Canadians Shifting Choices at the Grocery Store Amid Climate Change Realities [Op-Ed]


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Headlines are dominated by reports of wildfires in Maui, Hawaii, Yellowknife, and the raging fires in Kelowna. These wildfires pose a significant threat to British Columbia’s Okanagan Valley, a region that contributes a remarkable 25% to the province’s total agricultural output. The Okanagan Valley plays a pivotal role in the cultivation of apples, peaches, pears, and various tree fruits, serving as the primary producer. The process of replacing trees in the event of damage can take several years, which is unsettling news for both farmers and consumers alike.

The media inundates us with increasingly frequent and destructive natural disasters, making it clear that climate change has become a major player in our reality. But how does this affect our dietary choices?

In partnership with Caddle, our Lab conducted a nationwide study, surveying 5,450 Canadians about their eating habits measuring the impact of climate change on their perceptions of food security. The results, based on a survey conducted just a few weeks ago this year, are revealing and raise questions about the growing influence of climate change on what we put on our plates.

The survey reveals that more than half of Canadians, a staggering 52.3%, are either very concerned or extremely concerned about climate change. This concern is not unfounded, as 73% of Canadians believe that climate change is affecting weather patterns, resulting in higher temperatures in Canada.

When it comes to food production, 61% of Canadians believe that climate change is impacting Canada’s ability to produce food. However, it is heartening to note that despite these concerns, 60.3% of Canadians believe that we will continue to have access to the same foods, regardless of climate-related changes and patterns. This suggests a certain confidence in the resilience of our food system.

Yet, Canadians are worried about food availability. Nearly half, or 47.1%, fear that climate change will affect food availability. Some have already noticed these changes, with 40.1% of Canadians reporting alterations in the availability or variety of certain foods during the summer over the past few years.

What is even more intriguing is that environmental concerns are now influencing the dietary choices of some Canadians. Nearly 38% of them often or always consider the environmental impact of their food choices during the summer. This demonstrates a gradual shift toward a more sustainable diet, one that is conscious of its environmental footprint.

However, there are regional disparities across Canada. Quebec, with 48.1%, has the highest percentage of respondents who consider the environmental impact of their food choices during the warmer months, while Saskatchewan, with only 26.4%, has the lowest percentage. These differences may be attributed to various factors, including regional dietary habits and awareness of climate issues. This is where urbanites’ proximity to agriculture varies greatly from one province to another.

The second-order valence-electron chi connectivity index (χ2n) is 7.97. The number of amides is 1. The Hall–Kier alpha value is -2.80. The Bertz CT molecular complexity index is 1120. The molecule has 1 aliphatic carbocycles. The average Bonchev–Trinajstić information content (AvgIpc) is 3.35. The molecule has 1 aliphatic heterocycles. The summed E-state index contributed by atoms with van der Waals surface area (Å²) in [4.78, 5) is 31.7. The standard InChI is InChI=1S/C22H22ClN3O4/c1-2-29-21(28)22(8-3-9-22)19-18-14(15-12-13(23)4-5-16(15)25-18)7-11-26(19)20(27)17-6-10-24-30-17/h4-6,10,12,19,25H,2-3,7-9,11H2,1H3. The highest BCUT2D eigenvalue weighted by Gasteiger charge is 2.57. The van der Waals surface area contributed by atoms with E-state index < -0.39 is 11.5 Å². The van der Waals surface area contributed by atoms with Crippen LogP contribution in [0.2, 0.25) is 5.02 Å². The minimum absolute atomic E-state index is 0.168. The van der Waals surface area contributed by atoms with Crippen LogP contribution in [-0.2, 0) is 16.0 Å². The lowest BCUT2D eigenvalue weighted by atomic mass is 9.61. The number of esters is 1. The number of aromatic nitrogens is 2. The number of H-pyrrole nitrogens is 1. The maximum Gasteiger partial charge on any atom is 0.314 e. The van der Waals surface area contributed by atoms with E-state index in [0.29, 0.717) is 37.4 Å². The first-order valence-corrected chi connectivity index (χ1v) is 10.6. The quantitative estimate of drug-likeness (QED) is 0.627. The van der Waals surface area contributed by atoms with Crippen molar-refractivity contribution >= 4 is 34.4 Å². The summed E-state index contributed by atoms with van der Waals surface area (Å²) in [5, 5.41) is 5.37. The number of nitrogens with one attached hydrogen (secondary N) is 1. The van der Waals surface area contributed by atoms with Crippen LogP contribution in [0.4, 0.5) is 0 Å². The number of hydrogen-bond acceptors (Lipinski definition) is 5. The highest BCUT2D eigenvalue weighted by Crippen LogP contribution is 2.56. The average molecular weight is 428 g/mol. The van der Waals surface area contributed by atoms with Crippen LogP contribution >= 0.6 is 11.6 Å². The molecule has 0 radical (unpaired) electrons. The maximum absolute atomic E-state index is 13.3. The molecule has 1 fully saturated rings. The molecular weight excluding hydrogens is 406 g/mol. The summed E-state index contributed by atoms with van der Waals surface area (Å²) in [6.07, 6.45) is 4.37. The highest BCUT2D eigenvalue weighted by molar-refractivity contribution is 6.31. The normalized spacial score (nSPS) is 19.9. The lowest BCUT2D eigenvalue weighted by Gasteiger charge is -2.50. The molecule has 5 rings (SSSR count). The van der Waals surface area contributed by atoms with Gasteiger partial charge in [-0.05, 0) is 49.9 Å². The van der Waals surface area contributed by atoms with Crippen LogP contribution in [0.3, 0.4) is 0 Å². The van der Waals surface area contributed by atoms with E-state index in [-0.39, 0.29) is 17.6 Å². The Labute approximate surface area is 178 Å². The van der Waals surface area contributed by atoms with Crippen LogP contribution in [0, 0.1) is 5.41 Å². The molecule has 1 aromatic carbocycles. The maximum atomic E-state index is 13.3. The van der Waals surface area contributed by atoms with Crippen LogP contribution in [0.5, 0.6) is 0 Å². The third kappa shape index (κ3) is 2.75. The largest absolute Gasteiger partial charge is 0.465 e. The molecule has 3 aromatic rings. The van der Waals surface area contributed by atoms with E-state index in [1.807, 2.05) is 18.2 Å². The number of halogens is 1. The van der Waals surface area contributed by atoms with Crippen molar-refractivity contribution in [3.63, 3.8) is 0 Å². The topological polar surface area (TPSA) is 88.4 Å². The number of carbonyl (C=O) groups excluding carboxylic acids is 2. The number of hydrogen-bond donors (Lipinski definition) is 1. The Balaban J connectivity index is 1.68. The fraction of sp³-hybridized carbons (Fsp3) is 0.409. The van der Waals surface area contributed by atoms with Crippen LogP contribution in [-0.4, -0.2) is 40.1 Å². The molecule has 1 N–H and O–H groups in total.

In conclusion, the findings of this study clearly indicate that Canadians are becoming increasingly aware of the connections between climate change and their diet. The natural disasters that regularly afflict our country make us reflect, and environmental concerns are increasingly influencing our dietary choices.

It is crucial to note that the growing awareness of climate issues in our diet does not necessarily mean we should panic or completely give up meat, for example. The transition to a more sustainable diet can be gradual, by choosing environmentally friendly options, when possible, while still enjoying the foods we love. Small actions, such as buying local and seasonal produce and reducing food waste, can have a significant impact on reducing our ecological footprint. The key is to stay informed, make informed choices, and support more sustainable agricultural and food practices, which benefit both our health and the planet.

Sylvain Charlebois
Sylvain Charlebois
Dr. Sylvain Charlebois is Senior Director of the Agri-Foods Analytics Lab at Dalhousie University in Halifax. Also at Dalhousie, he is Professor in food distribution and policy in the Faculty of Agriculture. His current research interest lies in the broad area of food distribution, security and safety, and has published four books and many peer-reviewed journal articles in several publications. His research has been featured in a number of newspapers, including The Economist, the New York Times, the Boston Globe, the Wall Street Journal, Foreign Affairs, the Globe & Mail, the National Post and the Toronto Star.


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